What A Woman Is Not Born, By Simone De Beauvoir

1246 Words Oct 20th, 2016 5 Pages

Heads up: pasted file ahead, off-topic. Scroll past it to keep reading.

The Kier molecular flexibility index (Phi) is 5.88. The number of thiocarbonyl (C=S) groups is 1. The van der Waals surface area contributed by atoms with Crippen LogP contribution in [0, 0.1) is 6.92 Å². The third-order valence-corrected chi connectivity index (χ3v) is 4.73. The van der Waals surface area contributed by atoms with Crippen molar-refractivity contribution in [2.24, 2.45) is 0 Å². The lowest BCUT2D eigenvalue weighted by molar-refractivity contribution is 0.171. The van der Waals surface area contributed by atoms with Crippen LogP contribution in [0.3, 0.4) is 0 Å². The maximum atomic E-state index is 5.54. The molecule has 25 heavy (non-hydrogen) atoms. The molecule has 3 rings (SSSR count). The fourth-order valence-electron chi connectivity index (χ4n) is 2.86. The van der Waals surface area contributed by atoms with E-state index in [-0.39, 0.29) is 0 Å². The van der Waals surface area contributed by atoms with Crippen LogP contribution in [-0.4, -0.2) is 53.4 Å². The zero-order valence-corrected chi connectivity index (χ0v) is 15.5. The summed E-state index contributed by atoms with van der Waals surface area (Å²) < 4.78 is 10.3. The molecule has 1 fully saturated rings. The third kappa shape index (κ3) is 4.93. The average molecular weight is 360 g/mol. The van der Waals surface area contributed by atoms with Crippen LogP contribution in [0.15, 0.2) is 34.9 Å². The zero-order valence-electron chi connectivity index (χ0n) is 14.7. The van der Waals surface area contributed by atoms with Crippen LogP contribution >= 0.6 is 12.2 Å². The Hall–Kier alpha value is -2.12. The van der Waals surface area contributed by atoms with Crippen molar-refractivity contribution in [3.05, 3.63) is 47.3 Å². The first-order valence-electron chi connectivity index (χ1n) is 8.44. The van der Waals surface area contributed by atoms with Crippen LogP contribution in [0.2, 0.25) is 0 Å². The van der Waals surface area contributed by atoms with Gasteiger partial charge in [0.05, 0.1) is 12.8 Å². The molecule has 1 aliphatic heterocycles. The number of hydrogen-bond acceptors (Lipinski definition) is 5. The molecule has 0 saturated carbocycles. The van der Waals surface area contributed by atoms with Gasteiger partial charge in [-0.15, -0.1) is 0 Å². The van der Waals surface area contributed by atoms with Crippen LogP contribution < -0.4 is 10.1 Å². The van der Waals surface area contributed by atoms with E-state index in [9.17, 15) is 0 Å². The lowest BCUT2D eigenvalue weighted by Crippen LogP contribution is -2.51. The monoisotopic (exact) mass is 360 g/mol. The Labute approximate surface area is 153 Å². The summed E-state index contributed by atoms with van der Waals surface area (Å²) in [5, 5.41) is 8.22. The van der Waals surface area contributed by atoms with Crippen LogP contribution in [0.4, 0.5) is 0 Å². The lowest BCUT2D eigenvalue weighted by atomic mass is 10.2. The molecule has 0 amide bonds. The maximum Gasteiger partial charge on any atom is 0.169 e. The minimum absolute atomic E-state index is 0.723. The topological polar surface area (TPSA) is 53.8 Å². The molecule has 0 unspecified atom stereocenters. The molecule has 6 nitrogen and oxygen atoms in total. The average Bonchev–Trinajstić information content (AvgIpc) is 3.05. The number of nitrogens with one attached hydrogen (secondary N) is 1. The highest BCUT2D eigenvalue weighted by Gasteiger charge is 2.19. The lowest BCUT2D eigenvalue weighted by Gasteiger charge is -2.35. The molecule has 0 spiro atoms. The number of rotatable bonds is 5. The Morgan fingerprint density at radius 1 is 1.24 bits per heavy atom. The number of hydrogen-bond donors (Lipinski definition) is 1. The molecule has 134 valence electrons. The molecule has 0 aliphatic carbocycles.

“One is not born, but rather becomes, a woman.” French existentialist writer, Simone de Beauvoir, states in The Second Sex (1949), powerful analysis of what a woman should be in the West. She goes into detail on how femininity is a social construct and was constructed for the male gaze, the patriarchy (Nigel Warburton, 2014). This is an argument in both Sandra Lee Bartky’s Foucault, Femininity, and the Modernization of Patriarchal Power, according to her, you are born into your gender, not the characteristics of it (2010, 27). And in Rosalind Gill’s Supersexualize Me!: Advertising and the ‘Midriffs’, she discusses how advertisements are a major factor in shaping our views on what is masculine and feminine (2007, 95). In this essay, I will compare each chapters’ arguments, this includes power and femininity and who is to blame for disciplining women’s bodies to fit a narrow spectrum of femininity; and the similarities of the arguments when discussing how femininity is being shown in the size, movement and appearance of a women’s body and how they both reject societal meanings of femininity. As for the first difference, power and femininity are shown in very different lights. Gill argues that women in our modern media portray a form of ‘sexual power’, which is an active subject for the male gaze (2007, 100). She discusses the shift of society’s definition of femininity from child-like passive individuals to an active sexual subject for the male gaze. And when portrayed as…
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